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Hospice and Palliative Care: Signs and Symptoms of Approaching Death
Your hospice team's goal is to help prepare you for some of the things that might occur close to the time of death of your loved one. Although we can never predict exactly when a terminally ill person will die, we know when the time is getting close, by a combination of signs and symptoms. Not all of these signs will appear at the same time, and some may never appear at all. All of the signs described are ways the body prepares itself for the final stages of life.
Your loved one may sleep more and might be more difficult to awaken. Hearing and vision may decrease.
There may be a gradual decrease in the need for food and drink. Your loved one will say he or she doesn't have an appetite or isn't hungry. This is the body's natural response to the dying process. The body is indicating that eating and drinking are no longer helpful -- that the body can't use food and fluid properly anymore.
What to do: Allow your loved one to choose when and what to eat or drink, even if this means he or she will consume little or nothing at all. Your loved one will probably tolerate liquids more easily than solid food.
What to do: Remind him or her of the time and the day and who is there with them. Be calm and reassuring.
Your loved one's hands, arms, feet, and legs may become cooler, and their skin may turn a bluish color with purplish splotches.
What to do: Use blankets for warmth. Do not use an electric blanket or heating pad.
Irregular breathing patterns may occur. There might be a space of time (10 to 30 seconds) when your loved one will not breathe at all. This is called apnea. There may be phlegm or increased secretions in the throat that are not painful, but are difficult to clear with a weakened cough. This is often more bothersome to the caregivers.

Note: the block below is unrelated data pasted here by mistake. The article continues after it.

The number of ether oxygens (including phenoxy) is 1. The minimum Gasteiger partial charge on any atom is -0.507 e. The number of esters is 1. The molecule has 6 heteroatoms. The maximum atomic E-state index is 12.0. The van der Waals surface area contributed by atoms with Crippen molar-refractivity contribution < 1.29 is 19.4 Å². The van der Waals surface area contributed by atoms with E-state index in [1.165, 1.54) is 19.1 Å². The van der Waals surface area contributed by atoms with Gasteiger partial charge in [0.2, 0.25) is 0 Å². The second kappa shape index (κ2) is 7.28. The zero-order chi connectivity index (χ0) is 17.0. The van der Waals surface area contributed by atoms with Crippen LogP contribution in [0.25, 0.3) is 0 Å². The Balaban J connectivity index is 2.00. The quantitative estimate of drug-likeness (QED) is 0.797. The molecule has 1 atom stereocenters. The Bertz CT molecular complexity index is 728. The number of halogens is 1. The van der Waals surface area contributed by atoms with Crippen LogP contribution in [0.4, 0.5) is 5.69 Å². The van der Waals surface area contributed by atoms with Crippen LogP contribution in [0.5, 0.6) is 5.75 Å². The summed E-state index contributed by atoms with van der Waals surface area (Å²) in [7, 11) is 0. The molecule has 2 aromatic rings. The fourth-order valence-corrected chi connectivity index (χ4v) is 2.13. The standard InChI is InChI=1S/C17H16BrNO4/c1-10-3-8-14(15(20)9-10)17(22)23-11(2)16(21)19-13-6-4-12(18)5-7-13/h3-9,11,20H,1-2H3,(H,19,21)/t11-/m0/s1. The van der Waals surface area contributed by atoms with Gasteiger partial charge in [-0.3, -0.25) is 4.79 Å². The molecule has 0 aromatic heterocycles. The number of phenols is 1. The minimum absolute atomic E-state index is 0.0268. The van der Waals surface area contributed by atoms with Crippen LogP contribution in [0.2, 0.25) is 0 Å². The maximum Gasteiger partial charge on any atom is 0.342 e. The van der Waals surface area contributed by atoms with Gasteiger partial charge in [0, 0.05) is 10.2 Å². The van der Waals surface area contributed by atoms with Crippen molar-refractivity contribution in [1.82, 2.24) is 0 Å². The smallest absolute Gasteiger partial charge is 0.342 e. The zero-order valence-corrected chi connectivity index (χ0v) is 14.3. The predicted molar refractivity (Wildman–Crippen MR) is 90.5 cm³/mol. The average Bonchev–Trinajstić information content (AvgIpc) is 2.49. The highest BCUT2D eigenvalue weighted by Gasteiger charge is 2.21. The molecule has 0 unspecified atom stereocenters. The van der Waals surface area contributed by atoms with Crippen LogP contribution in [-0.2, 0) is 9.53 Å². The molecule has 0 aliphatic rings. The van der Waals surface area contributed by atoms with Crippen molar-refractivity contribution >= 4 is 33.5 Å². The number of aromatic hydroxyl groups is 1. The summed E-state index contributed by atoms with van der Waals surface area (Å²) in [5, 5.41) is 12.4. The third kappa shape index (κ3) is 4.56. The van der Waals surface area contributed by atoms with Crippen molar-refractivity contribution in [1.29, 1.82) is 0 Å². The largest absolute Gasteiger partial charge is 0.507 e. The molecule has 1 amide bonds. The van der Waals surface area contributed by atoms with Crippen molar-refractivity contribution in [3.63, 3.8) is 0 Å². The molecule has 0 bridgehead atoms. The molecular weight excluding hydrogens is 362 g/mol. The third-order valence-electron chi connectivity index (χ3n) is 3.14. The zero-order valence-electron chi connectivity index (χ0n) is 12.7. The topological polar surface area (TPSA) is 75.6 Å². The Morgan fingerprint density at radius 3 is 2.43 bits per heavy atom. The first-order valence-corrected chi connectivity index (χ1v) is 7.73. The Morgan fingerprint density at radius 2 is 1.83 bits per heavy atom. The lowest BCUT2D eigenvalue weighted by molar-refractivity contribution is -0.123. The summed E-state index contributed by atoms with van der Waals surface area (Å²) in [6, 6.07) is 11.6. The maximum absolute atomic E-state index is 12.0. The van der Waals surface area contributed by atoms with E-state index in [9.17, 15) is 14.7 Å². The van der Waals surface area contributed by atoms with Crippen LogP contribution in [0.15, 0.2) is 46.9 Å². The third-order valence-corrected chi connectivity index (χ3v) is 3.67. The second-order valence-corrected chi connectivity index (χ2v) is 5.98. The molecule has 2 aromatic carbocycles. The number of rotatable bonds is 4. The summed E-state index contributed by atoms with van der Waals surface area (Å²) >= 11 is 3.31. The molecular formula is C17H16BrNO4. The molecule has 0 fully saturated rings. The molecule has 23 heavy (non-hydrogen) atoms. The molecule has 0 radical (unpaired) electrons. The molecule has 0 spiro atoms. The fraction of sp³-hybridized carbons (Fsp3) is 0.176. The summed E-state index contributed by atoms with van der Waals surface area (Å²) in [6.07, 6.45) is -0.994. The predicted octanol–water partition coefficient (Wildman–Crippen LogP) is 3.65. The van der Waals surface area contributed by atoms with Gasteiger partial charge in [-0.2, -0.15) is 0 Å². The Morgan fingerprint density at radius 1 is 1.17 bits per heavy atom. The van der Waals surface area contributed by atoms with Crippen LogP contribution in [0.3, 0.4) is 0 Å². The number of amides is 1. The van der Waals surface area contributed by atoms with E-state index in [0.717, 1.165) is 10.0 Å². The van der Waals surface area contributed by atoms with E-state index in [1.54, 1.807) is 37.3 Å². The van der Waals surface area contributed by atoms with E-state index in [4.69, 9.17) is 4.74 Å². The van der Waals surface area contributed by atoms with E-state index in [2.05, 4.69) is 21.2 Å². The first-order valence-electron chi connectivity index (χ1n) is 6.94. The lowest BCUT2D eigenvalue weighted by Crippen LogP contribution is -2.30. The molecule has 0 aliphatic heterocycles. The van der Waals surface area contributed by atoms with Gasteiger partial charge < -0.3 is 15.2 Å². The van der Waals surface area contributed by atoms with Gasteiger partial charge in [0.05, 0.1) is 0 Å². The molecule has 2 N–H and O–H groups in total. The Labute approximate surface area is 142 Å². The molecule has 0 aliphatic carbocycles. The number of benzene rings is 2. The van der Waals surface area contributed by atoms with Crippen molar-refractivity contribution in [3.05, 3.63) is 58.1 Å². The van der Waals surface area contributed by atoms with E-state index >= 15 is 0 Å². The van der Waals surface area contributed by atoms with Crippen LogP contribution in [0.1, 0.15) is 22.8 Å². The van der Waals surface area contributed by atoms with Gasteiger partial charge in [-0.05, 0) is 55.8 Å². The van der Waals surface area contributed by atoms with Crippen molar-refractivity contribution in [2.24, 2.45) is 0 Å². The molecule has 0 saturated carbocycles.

What to do: Position your loved one on his or her side, with the head elevated.
Contact your hospice team, or doctor or nurse, at any time if you have questions or observe changes.
Welcome to the Barbara Ziegler Palliative Care Program at Broward Health Medical Center
Palliative Care alleviates pain and symptoms and provides emotional and spiritual support in any severe illness to patients and families regardless of their age or ability to pay.
How does Palliative Care help you?
- It is available from the time of diagnosis for any serious illness.
- Provides support for patients of any age with any serious illness.
- It works as an adjunct to your medical team to bring optimal symptom relief and emotional and spiritual support.
- Assists in making treatment decisions and adjustments to the changes in you and your families' lives.
- Encourages you to live your life as actively and fully as possible.
Providing Palliative Care Service
- All that is needed is a written palliative care order from your primary physician.
- You do not give up any treatment you are currently receiving or your primary care physician.
The program includes inpatient, outpatient, and home care alternatives. Inpatient services are available at Broward Health Medical Center. Homecare is available through Gold Coast Palliative Care and Home Health Team.
Pediatric Palliative Care
Available to any youngster with any serious illness. Palliative care for children and adolescents is a personal experience for the family. The goal is to achieve the best quality of life and relief from suffering - physical, psychological, social, emotional and spiritual.
Our approach is family centered and focuses on the management of pain and symptoms as well as restoration of the body's functions while remaining sensitive to personal, family, cultural, and religious beliefs, values and practices. Learn more
Gold Coast Palliative & Home Healthcare
Provides continuity of palliative care services in the comfort of the patient's home. Learn more
Need a physician? Call the Broward Health Line at 954-759-7400.
Fellowship Program for Palliative Care
2012 marks the 6th year of the Palliative Medicine Fellowship, which trains osteopathic physicians to do Palliative Medicine. It was originally accredited under the American Academy of Hospice and Palliative Medicine and is now accredited under a five-year accreditation from AOA. Seven fellows have been trained through the program. Previous fellows have been successful in achieving their Certification of Added Qualification Board in Hospice and Palliative Medicine.
The fellowship training program consists of inpatient, outpatient, home visits, hospice care, palliative and symptom management consultations, nursing home, and pediatric experience.